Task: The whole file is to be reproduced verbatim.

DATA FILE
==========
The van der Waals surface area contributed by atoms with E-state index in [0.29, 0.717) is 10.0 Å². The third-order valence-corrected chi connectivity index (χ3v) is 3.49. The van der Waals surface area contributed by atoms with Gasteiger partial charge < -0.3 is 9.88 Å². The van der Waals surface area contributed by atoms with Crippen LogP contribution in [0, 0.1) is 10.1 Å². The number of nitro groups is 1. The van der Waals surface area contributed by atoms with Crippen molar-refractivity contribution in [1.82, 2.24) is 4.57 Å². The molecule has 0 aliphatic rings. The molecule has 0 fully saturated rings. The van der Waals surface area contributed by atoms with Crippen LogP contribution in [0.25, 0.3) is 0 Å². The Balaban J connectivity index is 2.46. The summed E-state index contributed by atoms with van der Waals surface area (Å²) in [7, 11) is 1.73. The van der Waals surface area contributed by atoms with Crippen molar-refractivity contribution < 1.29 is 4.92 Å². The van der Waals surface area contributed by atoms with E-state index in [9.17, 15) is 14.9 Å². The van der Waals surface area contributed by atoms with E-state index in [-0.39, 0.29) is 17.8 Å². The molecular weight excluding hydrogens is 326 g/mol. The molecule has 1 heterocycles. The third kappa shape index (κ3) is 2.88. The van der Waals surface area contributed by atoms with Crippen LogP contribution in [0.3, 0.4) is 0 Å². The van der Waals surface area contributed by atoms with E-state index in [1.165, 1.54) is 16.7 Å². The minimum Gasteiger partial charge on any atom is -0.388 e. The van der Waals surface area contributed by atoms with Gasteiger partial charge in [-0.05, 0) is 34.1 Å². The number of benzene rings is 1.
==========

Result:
The van der Waals surface area contributed by atoms with E-state index in [0.29, 0.717) is 10.0 Å². The third-order valence-corrected chi connectivity index (χ3v) is 3.49. The van der Waals surface area contributed by atoms with Gasteiger partial charge < -0.3 is 9.88 Å². The van der Waals surface area contributed by atoms with Crippen LogP contribution in [0, 0.1) is 10.1 Å². The number of nitro groups is 1. The van der Waals surface area contributed by atoms with Crippen molar-refractivity contribution in [1.82, 2.24) is 4.57 Å². The molecule has 0 aliphatic rings. The molecule has 0 fully saturated rings. The van der Waals surface area contributed by atoms with Crippen LogP contribution in [0.25, 0.3) is 0 Å². The Balaban J connectivity index is 2.46. The summed E-state index contributed by atoms with van der Waals surface area (Å²) in [7, 11) is 1.73. The van der Waals surface area contributed by atoms with Crippen molar-refractivity contribution < 1.29 is 4.92 Å². The van der Waals surface area contributed by atoms with E-state index in [9.17, 15) is 14.9 Å². The van der Waals surface area contributed by atoms with E-state index in [-0.39, 0.29) is 17.8 Å². The molecular weight excluding hydrogens is 326 g/mol. The molecule has 1 heterocycles. The third kappa shape index (κ3) is 2.88. The van der Waals surface area contributed by atoms with Crippen LogP contribution in [0.3, 0.4) is 0 Å². The van der Waals surface area contributed by atoms with E-state index in [1.165, 1.54) is 16.7 Å². The minimum Gasteiger partial charge on any atom is -0.388 e. The van der Waals surface area contributed by atoms with Gasteiger partial charge in [-0.05, 0) is 34.1 Å². The number of benzene rings is 1.